How companies resolve (or don't resolve) customer complaints can be a strong indicator of why there are complaints in the first place.
Last year, I wrote a column describing a horrible customer service experience with Virgin Atlantic Airlines. Last time, I detailed some user experience nightmares I had with other companies: Amazon.com, Sony.com, and ShopNBC.com. I've never received as much reader feedback as I did following those two columns. In addition to sharing their own horror stories, readers made an overwhelming request: "Let us know if they ever contact you, and tell us what happened." Today's column is about how these companies did (or did not) follow up.
My friends told me however these companies responded, it wouldn't be representative of how they'd respond under "normal" circumstances. That is to say, most irate customers don't have a column about CRM and user experience they can use to vent their frustration. So what is there to learn if they respond to me? When I might "besmirch" their reputations to a large audience?
Although I understand the logic of that argument, my experience shows the manner in which a company treats customers has nothing to do with any particular customer. The vast difference in how these companies addressed my complaints prove to me that within a company, customer service is an ingrained mentality. Across the board, all customers are treated more or less the same.
Some of you will recall I sent Virgin a letter complaining how uncomfortable its seats were. (In case you're reading this, Virgin, I received hundreds of emails from people who felt the same way.) Virgin's response was a one-page letter telling me how "surprised" it was. It thinks its seats are very spacious. The company denied I could have been uncomfortable.
A few weeks after the column ran, someone from Virgin called. Not the woman who sent that letter, but someone who works with her. She told me she was sorry my seat was uncomfortable, and she would send my complaint to the seat manufacturer.
That would have been a fine response in the original letter, some six months earlier. But the call this woman made was not about my initial complaint. It was about my column. My point was not the uncomfortable seats, but how Virgin's brand was besmirched by clueless customer service people devoid of the same brand values as their marketing departments. I'm not sure what an appropriate apology is for brand mismanagement, but surely it isn't sending my chair complaint to the manufacturer.
What kills me is I spent two hours on the phone explaining (free consulting time, basically) this woman's department mismanaged the brand and how important it is she and her team be more aware of branding issues when speaking with customers.
She clearly didn't understand my point and just kept apologizing for the uncomfortable chair. After repeated attempts to explain the conversation wasn't about the chair, I gave up.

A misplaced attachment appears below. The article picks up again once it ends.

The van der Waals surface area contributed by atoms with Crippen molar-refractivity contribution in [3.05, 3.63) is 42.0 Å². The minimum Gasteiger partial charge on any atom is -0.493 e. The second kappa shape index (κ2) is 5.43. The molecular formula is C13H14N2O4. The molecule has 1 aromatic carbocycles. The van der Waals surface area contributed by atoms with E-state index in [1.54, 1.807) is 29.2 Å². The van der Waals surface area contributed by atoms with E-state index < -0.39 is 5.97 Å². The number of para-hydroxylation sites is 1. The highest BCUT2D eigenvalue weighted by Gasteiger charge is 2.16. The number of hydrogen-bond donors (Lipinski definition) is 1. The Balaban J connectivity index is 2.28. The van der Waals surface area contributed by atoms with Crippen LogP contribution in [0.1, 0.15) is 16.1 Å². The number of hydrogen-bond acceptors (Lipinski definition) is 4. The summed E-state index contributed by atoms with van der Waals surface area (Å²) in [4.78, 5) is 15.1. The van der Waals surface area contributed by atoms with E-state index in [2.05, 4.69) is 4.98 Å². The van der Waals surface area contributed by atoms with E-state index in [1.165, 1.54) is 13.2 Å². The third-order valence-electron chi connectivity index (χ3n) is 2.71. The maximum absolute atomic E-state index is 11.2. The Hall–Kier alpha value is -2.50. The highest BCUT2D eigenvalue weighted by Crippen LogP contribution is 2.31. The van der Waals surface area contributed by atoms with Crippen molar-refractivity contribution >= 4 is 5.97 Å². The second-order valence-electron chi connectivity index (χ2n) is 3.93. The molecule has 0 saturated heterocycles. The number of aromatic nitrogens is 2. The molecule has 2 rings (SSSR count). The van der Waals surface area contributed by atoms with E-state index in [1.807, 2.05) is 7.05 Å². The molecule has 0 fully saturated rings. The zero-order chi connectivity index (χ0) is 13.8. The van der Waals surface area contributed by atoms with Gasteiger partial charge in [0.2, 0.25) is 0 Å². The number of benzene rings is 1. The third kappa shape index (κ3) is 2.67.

If you're wondering if there was a "reward," she offered a few thousand miles for my frequent flyer account. I asked what the miles were good for. She replied, "After you fly with us again at full price, you'll have enough miles for a free flight." A different topic (not particularly relevant to the point of this column), but I explained the perceived value of miles I couldn't actually redeem for a reward until I spent considerably more money with Virgin. She eventually gave me more miles, but I've never again flown with Virgin.
Last week, I wrote about unsuccessfully trying to obtain price credit on a ShopNBC item. The price had changed right after we bought the item. Company policy is to give you the lower price.
I got a phone call from a VP at ShopNBC the same day the column ran. The VP was sincere in his willingness to understand what went wrong. He had a hunch what the problem was (a policy change a few months earlier concerned this same issue, and a few loopholes still weren't closed). After I supplied him with more information, he came back to me with exactly what the problem was. As I'd thought, no one had updated the messaging on the Web site or informed customer service of the change. I had written the experience was not an example of poor customer service but of poor interdepartmental communication.
A more telling sign concerning how ShopNBC views its customers was something this VP said. In a nutshell, he admitted everyone tries the best he can and must own up to, and learn from, mistakes. He said, "Admitting you have a problem" is his first step to solving the problem.
He is 100 percent correct.
Corporate Hubris Equals a $0.60 Stock Price
I remember the CEO of a major retailer telling a story. His marketing department had commissioned an extensive user survey. With a big smile, he told us when they gave him a report containing the feedback summaries, he threw them in the garbage because "I know what my customers want!"
That brand of corporate hubris trickles down to every level within a company. It's clear Virgin Atlantic doesn't really want to listen to its customers. It is too impressed with its own brand image. It is also clear ShopNBC is genuinely interested in becoming the best site it can. It shows real concern for its user experience and wants to learn from its mistakes.
At deadline, Amazon and Sony haven't been in touch. I don't expect they will be. It's not in their corporate culture to think others may have answers to their problems.
The number one way to be a success in business is listen to your customers. How many of you really have your ears open? Most companies talk about listening. But they talk about it too much to actually hear anything.
Are you impressed with any company's willingness to learn from its mistakes, or do you remain disappointed? Let me know!
Until next time...
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